Research group at imec & Vrije Universiteit Brussel

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New publications by SMIT researchers (July 2023 – December 2023)

Our researchers published several scientific articles or book chapters between July 2023 and December 2023. In this news item, you can read a summary of these articles.

 

Frontiers in Environmental Sciences

Carina Veeckman, S. Claes, Leo Van Audenhove and Shanna van der Graaf wrote the article ‘A framework for making citizen science inclusive with storytelling methods’ for Frontiers in Environmental Sciences. Citizen science is challenged by a participation inequality that is not compatible with a democratic approach to science. To include the voices of underrepresented groups, this article presents “STORCIT”, a framework for making citizen science inclusive with storytelling methods.

 

Citizen Science: Theory and Practice

The article ‘How can Inclusive Citizen Science Transform the Sustainable Development Agenda? Recommendations for a Wider and More Meaningful Inclusion in the Design of Citizen Science Initiatives’ of Dorottya Varga, Carolina Doran, Beatriz Ortega and Mabel Segú Odriozola aims to start a conversation on achieving more inclusive practices in citizen science initiatives and integrating them into the 2030 Agenda for wider data representation.

 

International Conference on Rehabilitation Robotics

The conference paper ‘Social Markering and the Sustainable Development Goals: Scoping Review (2013-2021)’ of Mohamed Irfan Mohamed Refai, Saivimal Sridar, Renée Govaerts, Giorgia Chini, Tiwana Varrecchia, Simona Del Ferraro, Tiziana Falcone, Sander De Bock, Vincenzo Molinaro, Shirley A. ElpramaAn Jacobs, Alberto Ranavolo, Kevin De Pauw, Herman van der Kooij and Massimo Sartori describes a novel soft active exosuit in line with its impact on physiological and subjective measures during lifting. The authors tested four healthy participants who performed repetitive lifting tasks with and without this exosuit. The participant’s multimodal physiological measures including surface electromyography, metabolic cost, heart rate, and skin temperature are measured. And lastly, subjective scores on user exertion, task load, and device acceptability were measured.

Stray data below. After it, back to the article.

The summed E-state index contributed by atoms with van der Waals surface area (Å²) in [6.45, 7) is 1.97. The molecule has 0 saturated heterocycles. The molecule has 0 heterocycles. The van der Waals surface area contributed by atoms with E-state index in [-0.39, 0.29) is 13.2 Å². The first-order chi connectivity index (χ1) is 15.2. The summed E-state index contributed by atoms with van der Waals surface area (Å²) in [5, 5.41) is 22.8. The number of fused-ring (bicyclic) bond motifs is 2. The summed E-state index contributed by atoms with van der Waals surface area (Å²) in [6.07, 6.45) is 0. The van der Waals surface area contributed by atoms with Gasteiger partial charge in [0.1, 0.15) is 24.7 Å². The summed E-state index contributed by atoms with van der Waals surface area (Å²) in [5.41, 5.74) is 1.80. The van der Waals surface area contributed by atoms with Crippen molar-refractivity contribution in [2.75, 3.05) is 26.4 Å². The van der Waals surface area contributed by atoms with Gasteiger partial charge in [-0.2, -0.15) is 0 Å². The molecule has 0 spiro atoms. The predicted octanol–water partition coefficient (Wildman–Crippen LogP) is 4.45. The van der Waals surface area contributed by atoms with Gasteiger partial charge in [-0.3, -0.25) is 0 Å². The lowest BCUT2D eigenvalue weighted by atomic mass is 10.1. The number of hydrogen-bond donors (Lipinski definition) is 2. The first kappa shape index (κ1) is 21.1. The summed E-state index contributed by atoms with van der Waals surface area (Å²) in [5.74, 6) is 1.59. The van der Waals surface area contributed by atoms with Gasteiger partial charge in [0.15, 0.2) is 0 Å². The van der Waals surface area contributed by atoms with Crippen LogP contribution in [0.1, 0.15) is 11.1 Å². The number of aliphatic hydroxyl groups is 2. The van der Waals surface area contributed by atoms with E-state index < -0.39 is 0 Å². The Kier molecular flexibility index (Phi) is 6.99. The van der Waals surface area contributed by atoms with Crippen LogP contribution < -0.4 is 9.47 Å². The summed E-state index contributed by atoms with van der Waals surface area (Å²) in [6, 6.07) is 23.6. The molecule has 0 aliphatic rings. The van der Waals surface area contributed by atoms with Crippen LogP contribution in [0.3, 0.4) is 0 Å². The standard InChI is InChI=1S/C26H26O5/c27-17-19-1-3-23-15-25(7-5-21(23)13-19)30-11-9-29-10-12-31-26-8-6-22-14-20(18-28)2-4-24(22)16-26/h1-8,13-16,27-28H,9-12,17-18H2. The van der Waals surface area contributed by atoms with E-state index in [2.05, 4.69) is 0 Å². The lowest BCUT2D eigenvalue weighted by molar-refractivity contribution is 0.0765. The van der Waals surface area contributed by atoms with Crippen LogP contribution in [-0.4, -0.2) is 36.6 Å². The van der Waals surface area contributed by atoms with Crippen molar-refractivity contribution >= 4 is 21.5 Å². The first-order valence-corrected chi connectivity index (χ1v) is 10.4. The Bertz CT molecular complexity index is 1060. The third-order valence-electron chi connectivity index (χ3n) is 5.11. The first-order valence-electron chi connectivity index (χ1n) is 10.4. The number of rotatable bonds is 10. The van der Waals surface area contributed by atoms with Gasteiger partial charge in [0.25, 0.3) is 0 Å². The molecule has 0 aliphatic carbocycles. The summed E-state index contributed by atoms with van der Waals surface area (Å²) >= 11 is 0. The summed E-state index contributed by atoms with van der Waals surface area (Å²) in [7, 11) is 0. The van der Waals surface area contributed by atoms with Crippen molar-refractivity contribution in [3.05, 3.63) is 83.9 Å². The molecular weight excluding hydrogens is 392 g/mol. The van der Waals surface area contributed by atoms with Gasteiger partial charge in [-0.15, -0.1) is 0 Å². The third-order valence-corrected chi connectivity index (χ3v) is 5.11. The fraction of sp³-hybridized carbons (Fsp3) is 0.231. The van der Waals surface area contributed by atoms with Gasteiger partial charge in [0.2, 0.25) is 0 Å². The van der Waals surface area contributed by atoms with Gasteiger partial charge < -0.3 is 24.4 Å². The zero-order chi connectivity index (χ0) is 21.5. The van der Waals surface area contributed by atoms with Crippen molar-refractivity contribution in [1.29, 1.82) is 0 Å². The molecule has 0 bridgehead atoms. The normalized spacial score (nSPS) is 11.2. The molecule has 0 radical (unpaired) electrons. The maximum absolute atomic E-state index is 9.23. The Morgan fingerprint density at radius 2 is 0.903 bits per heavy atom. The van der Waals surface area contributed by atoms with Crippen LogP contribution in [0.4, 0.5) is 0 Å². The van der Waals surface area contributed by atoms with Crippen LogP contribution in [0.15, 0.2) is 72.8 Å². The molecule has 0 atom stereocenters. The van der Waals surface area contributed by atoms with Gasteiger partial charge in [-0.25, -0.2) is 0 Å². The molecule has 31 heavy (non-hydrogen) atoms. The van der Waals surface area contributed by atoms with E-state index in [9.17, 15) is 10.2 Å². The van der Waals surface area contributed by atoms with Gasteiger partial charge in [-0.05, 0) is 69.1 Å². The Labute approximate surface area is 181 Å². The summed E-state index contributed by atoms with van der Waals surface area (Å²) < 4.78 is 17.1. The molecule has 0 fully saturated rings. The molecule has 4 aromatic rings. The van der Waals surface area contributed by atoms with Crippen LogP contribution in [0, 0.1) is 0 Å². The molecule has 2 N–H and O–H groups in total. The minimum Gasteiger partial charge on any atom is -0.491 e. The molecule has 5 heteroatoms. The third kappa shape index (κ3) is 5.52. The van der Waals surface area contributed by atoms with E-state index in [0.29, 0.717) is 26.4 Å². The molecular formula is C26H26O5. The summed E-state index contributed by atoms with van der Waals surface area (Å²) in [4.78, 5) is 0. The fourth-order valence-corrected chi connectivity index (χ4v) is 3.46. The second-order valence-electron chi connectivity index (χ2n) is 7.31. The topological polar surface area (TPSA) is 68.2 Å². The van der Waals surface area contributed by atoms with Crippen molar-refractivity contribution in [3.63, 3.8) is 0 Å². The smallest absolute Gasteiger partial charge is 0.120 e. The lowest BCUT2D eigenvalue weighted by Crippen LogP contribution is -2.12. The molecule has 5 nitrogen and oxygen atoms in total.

PLoS ONE

Andrea Cherubini, Benjamin Navarro, Robin Passama, Sonny Tarbouriech, Shirley A. Elprama, An Jacobs, Susanne Niehaus, Sascha Wischniewski, Freek J. Tönis, Pim L. Siahaya, Giorgia Chini, Tiwana Varrecchia and Alberto Ranavolo’s article ‘Interdisciplinary evaluation of a robot physically collaborating with workers’ for PLoS ONE addresses the following question: to what extent can robots help workers in physical human-robot collaboration tasks? To find an answer, we have gathered an interdisciplinary group, spanning from an industrial end user to cognitive ergonomists, and including biomechanicians and roboticists.

 

International Journal of Human–Computer Interaction

The article ‘Design and Implementation Requirements for Increased Acceptance of Occupational Exoskeletons in an Industrial Context: A Qualitative Study’ of Shirley A. Elprama, Sander De Bock, Romain Meeusen, Kevin De Pauw, Bram Vanderborght and An Jacobs for the International Journal of Human–Computer Interaction aims to formulate concrete requirements for the design and implementation of exoskeletons to improve exoskeletons and their adoption.

 

The International Journal of Medical Robotics and Computer Assisted Surgery